Sensible Violence Within Cultural Texts Essay examples

Sensible Violence Within Cultural Texts Essay examples

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According to Ian Almond in the article "Mullahs, Mystics, Moderates and Moghuls: The Many Islams of Salman Rushdie", Rushdie wrote this piece from a medieval religiousness perspective, most pointedly making use of symbols such as the "ancient holy relic whose disappearance inspires countless deaths" (Almond 3). These violent deaths mark something more in the theme of the book; presumptuously, Rushdie is attempting to enlighten his readers with the many faces of Islam, this particular story showing the face of Islam who's "built-
in obsolescence stifles the new" (Almond 3). The vial from the prophet Muhammad is laced with mystical and gruesome power, which to all whom encounter it brings about a violent death or madness; this leads me to believe that Salman's intention for the relic is the symbolic embodiment of a evil version of old Islamic culture.
Hashim, who is the focus of the main violent scene in The Prophet's Hair, prior to his exposure to the vial is described as "not a godly man" whose aim is to inculcate a healthy "independence of spirit" in his two children. At first his family is comfortable and happy living a more progressive Islamic life, but this switches after Hashim encounters the Prophet's hair. His attitude completely flips and he morphs into a devout Muslim. He proclaims to his wife that he is unhappily married to her and in light of this visits a mistress and prostitutes. To his two children, he states that they are disgraceful; it's popularly know that, bluntly put, Islamic culture prides itself on smart men and submissive wives. Hashim's children cannot withstand his tyranny and in their greatest efforts to upheave the relics power there destroyed, by death or madness. Huma, who poses as the greatest threat...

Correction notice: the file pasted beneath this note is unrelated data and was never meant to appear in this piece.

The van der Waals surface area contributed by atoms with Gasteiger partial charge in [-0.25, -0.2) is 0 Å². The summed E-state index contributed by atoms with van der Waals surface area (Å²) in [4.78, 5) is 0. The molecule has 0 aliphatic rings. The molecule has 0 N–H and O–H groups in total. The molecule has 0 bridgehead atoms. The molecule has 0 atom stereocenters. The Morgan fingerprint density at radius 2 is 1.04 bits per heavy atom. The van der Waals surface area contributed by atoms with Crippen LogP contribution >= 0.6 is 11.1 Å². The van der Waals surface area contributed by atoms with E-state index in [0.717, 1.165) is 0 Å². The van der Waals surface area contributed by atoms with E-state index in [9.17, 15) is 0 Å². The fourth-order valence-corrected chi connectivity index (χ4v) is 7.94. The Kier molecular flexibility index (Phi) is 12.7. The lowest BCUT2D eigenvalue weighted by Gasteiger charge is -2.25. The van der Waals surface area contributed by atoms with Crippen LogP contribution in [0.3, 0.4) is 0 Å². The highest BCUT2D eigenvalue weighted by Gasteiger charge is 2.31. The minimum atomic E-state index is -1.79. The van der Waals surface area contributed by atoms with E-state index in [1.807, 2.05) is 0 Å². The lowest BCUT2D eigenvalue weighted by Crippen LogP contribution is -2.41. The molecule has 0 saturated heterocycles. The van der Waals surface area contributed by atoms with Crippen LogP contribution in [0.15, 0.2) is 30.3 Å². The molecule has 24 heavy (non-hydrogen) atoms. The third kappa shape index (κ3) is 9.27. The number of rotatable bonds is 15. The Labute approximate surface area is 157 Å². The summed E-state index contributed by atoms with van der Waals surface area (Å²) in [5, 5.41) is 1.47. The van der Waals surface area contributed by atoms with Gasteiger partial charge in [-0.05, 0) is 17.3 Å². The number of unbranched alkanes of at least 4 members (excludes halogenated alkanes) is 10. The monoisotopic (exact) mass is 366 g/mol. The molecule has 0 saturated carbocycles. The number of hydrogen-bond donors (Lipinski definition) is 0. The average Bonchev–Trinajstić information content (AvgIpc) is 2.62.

... middle of paper ...

...nects to theme and Title
Uses statements like: "make we talk business", commonly states "we no be bad tief",
Do either of these text have similarities in their scene of violence?
Both involve a variating comment on faith as used in religion.
What are the similarities and differences that are present?
Do either of these text have similarities in their scene of violence?
Jonathan's motto: "nothing puzzles God"
Extremest faith as portrayed in TPH
Both stories are third person omnipresent, which allows writers to give life to a range of characters without the limitation of first person narration; each of the characters story lines may be developed and then switched to another when necessary.

Works Cited

Almond, Ian. “Mullahs, Mystics, Moderates and Moghuls: The Many Islams of Salman Rushdie.” John Hopkins University Press (2003): 1137-1151. Web. 29 April 2014.

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